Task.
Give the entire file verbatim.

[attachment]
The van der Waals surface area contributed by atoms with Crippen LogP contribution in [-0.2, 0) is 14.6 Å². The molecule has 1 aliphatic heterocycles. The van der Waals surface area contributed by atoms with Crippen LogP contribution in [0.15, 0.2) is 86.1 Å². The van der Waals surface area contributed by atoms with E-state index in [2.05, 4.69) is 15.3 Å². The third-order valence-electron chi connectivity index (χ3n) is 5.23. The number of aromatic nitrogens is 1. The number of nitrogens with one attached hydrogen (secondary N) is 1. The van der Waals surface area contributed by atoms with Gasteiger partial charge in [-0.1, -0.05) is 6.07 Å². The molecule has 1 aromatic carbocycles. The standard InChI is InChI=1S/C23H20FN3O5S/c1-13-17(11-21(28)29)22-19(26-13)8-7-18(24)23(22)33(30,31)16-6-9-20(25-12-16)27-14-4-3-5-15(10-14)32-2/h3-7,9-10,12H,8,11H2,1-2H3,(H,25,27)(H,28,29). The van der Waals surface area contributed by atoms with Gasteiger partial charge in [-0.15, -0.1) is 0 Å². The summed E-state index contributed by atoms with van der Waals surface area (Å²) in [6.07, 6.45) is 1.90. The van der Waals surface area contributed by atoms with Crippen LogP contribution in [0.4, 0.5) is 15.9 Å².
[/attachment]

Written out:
The van der Waals surface area contributed by atoms with Crippen LogP contribution in [-0.2, 0) is 14.6 Å². The molecule has 1 aliphatic heterocycles. The van der Waals surface area contributed by atoms with Crippen LogP contribution in [0.15, 0.2) is 86.1 Å². The van der Waals surface area contributed by atoms with E-state index in [2.05, 4.69) is 15.3 Å². The third-order valence-electron chi connectivity index (χ3n) is 5.23. The number of aromatic nitrogens is 1. The number of nitrogens with one attached hydrogen (secondary N) is 1. The van der Waals surface area contributed by atoms with Gasteiger partial charge in [-0.1, -0.05) is 6.07 Å². The molecule has 1 aromatic carbocycles. The standard InChI is InChI=1S/C23H20FN3O5S/c1-13-17(11-21(28)29)22-19(26-13)8-7-18(24)23(22)33(30,31)16-6-9-20(25-12-16)27-14-4-3-5-15(10-14)32-2/h3-7,9-10,12H,8,11H2,1-2H3,(H,25,27)(H,28,29). The van der Waals surface area contributed by atoms with Gasteiger partial charge in [-0.15, -0.1) is 0 Å². The summed E-state index contributed by atoms with van der Waals surface area (Å²) in [6.07, 6.45) is 1.90. The van der Waals surface area contributed by atoms with Crippen LogP contribution in [0.4, 0.5) is 15.9 Å².